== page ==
PISA Results: NC Schools Perform Well, But Show Plenty of Room to Grow

The results from an international test of 15-year-olds show that North Carolina students are competitive with worldwide peers in reading and science, but lag significantly in mathematics.

Administered every three years, the Programme for International Student Assessment (PISA) is a worldwide benchmark of national education systems. In the 2015 test, students from North Carolina, Massachusetts, and Puerto Rico represented the United States.

While North Carolina students were competitive in reading and science with nations from the European Union nations, such as United Kingdom, Germany, France, and Denmark, they were less proficient in mathematics and even fell below the average score of all nations.

Massachusetts, by contrast, was at the top performance tier, and ahead of North Carolina, in all three subjects. The students in Massachusetts scored on par with Finland, Canada, Singapore, Japan, South Korea, and China.

Students from Puerto Rico performed below North Carolina and most nations in all three subjects.

The good news from this data for North Carolina is that students here are receiving a world-class education. This shows that teaching practices are sound in science and reading literacy, and while North Carolina’s math performance was its weakest area, it was still comparable to the US average score and scores in Israel, Hungary, and the Slovak Republic, among others.

This was the first time that North Carolina students participated in the PISA exam, and these results differ from the state’s performance on the National Assessment for Educational Progress (NAEP), a test that is administered every other year and commonly referred to as the “nation’s report card.”

Looking at the 2013 NAEP tests of eighth graders – students who were most likely to be eligible to take the PISA test in 2015 – North Carolina’s reading scores were 37th in the nation compared to Massachusetts’s first place score, and North Carolina was 23rd in math while Massachusetts was also in first place.

Eighth graders did not take the science NAEP test in 2013, however, science scores of 12th graders in 2015 put Massachusetts at 6th and North Carolina at 35th.

While the results from NAEP and PISA cannot be compared apples-to-apples, the results from both tests follow the trend where Massachusetts places well ahead of North Carolina. Yet, the two states are reasonably comparable based on US Census data.

Based on these trends, North Carolina’s long-range plans for public education need to be clear and, above all, stable.

Part of Massachusetts’s success story is the fact that it adopted rigorous academic standards as part of its 1993 Education Reform Act. Those standards were in place, with revisions, for almost 20 years until the state adopted Common Core State Standards.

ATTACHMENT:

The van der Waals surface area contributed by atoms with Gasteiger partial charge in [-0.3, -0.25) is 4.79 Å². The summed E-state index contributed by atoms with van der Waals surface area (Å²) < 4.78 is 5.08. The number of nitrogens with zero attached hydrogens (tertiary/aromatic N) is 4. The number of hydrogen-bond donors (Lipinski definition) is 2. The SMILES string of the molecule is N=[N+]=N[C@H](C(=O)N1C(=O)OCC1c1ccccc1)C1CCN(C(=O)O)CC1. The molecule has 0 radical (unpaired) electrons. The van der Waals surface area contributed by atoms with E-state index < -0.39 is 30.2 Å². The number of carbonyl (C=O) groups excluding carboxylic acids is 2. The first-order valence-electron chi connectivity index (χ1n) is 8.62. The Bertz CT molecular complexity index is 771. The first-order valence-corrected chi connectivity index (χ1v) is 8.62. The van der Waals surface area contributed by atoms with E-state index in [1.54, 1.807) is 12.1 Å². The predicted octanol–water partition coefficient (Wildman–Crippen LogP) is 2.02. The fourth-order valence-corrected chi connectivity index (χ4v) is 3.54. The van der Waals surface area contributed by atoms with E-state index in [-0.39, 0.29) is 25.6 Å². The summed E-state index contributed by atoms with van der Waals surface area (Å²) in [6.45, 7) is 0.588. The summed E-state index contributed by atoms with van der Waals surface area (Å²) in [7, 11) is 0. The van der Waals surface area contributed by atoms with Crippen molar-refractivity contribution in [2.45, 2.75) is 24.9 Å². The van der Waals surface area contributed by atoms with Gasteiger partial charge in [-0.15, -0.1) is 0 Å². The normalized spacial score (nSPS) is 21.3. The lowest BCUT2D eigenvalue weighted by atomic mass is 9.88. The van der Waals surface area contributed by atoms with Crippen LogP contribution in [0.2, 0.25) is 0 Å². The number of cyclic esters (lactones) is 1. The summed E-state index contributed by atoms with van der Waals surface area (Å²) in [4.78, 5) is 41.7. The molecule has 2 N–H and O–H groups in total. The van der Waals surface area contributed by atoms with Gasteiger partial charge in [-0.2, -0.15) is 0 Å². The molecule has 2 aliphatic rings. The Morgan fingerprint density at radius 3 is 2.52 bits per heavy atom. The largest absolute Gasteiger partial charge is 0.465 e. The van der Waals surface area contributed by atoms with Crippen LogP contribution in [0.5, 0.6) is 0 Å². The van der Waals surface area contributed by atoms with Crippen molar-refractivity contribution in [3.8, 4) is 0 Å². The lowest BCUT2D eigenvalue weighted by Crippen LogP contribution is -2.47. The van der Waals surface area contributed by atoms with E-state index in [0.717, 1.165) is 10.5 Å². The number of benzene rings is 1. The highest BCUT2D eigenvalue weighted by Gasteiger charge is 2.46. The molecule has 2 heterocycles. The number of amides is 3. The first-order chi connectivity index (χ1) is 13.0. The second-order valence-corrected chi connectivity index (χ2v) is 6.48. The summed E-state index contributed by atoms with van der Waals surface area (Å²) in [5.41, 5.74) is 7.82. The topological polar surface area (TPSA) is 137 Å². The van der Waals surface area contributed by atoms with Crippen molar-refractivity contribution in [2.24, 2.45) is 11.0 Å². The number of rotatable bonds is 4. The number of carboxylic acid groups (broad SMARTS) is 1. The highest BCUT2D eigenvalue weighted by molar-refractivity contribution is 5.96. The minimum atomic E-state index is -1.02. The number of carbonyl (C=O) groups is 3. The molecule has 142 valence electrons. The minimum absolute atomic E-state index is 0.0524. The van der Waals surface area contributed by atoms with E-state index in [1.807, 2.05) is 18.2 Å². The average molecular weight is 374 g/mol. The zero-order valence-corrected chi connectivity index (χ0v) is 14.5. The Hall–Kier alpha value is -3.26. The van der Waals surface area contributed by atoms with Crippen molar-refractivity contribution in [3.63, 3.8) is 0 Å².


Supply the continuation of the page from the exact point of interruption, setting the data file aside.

Before North Carolina adopted Common Core in 2013, the Standard Course of Study was adequate, but not capable of producing results similar to those in Massachusetts. The move to Common Core has not moved North Carolina’s needle either, but that’s not an indictment of Common Core.

The early test scores following Massachusetts’s adoption of its rigorous curriculum standards in the mid 1990s were not stellar. Student scores on annual state tests were disappointing, and the scores revealed a wide achievement gap which persists today. However, as time went on and teachers received more professional development, scores started to move. Now Massachusetts is a top performer despite its adoption of Common Core.

North Carolina doesn’t need to be Massachusetts to get similar results. In fact, making North Carolina a carbon copy of Massachusetts would most likely be a tremendous failure. However, much of what Massachusetts did to get to where it is would benefit North Carolina.

Massachusetts invested in its teacher pipeline, its school buildings, its school supplies, and its students. It spent an average $15,100 per pupil in 2014-2015 compared to North Carolina’s $8,620. Its teacher salaries are well above national average. These investments, which have been criticized over the years, are paying off.

If North Carolina’s lawmakers and educational policymakers truly want to be “the best,” then they should follow the lead of the best.

It’s time to invest in educators by inspiring young people to become teachers and by providing an adequate salary structure which rewards expertise instead of outcomes.

North Carolina needs to adopt rigorous academic standards which have evidence of developing successful student knowledge and abilities, and keep those standards for more than just a few years. In fact, it would be best to evolve the Common Core standards as a whole into a revised Standard Course of Study instead of adopting new standards in piecemeal.

Finally, the state needs to ensure it continues to improve equity across racial and economic boundaries so that every child is receiving the same world-class education as their peers across the country and the world.

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